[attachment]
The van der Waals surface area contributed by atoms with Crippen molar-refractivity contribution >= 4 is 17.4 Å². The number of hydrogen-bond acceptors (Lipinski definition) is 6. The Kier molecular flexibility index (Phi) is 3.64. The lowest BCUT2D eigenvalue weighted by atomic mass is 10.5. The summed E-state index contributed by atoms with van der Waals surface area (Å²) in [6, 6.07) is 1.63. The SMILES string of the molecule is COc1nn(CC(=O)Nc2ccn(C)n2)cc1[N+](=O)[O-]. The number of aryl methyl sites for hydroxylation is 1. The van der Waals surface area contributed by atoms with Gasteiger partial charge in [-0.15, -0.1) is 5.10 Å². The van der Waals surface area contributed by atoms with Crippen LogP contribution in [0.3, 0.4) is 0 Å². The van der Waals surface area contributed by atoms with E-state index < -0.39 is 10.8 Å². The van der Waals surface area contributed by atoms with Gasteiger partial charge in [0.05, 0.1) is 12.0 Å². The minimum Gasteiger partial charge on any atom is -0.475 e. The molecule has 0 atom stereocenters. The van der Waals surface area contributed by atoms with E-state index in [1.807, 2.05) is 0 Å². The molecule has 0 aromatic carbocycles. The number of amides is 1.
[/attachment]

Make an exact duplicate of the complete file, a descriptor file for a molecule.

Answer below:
The van der Waals surface area contributed by atoms with Crippen molar-refractivity contribution >= 4 is 17.4 Å². The number of hydrogen-bond acceptors (Lipinski definition) is 6. The Kier molecular flexibility index (Phi) is 3.64. The lowest BCUT2D eigenvalue weighted by atomic mass is 10.5. The summed E-state index contributed by atoms with van der Waals surface area (Å²) in [6, 6.07) is 1.63. The SMILES string of the molecule is COc1nn(CC(=O)Nc2ccn(C)n2)cc1[N+](=O)[O-]. The number of aryl methyl sites for hydroxylation is 1. The van der Waals surface area contributed by atoms with Gasteiger partial charge in [-0.15, -0.1) is 5.10 Å². The van der Waals surface area contributed by atoms with Crippen LogP contribution in [0.3, 0.4) is 0 Å². The van der Waals surface area contributed by atoms with E-state index < -0.39 is 10.8 Å². The van der Waals surface area contributed by atoms with Gasteiger partial charge in [0.05, 0.1) is 12.0 Å². The minimum Gasteiger partial charge on any atom is -0.475 e. The molecule has 0 atom stereocenters. The van der Waals surface area contributed by atoms with E-state index in [1.807, 2.05) is 0 Å². The molecule has 0 aromatic carbocycles. The number of amides is 1.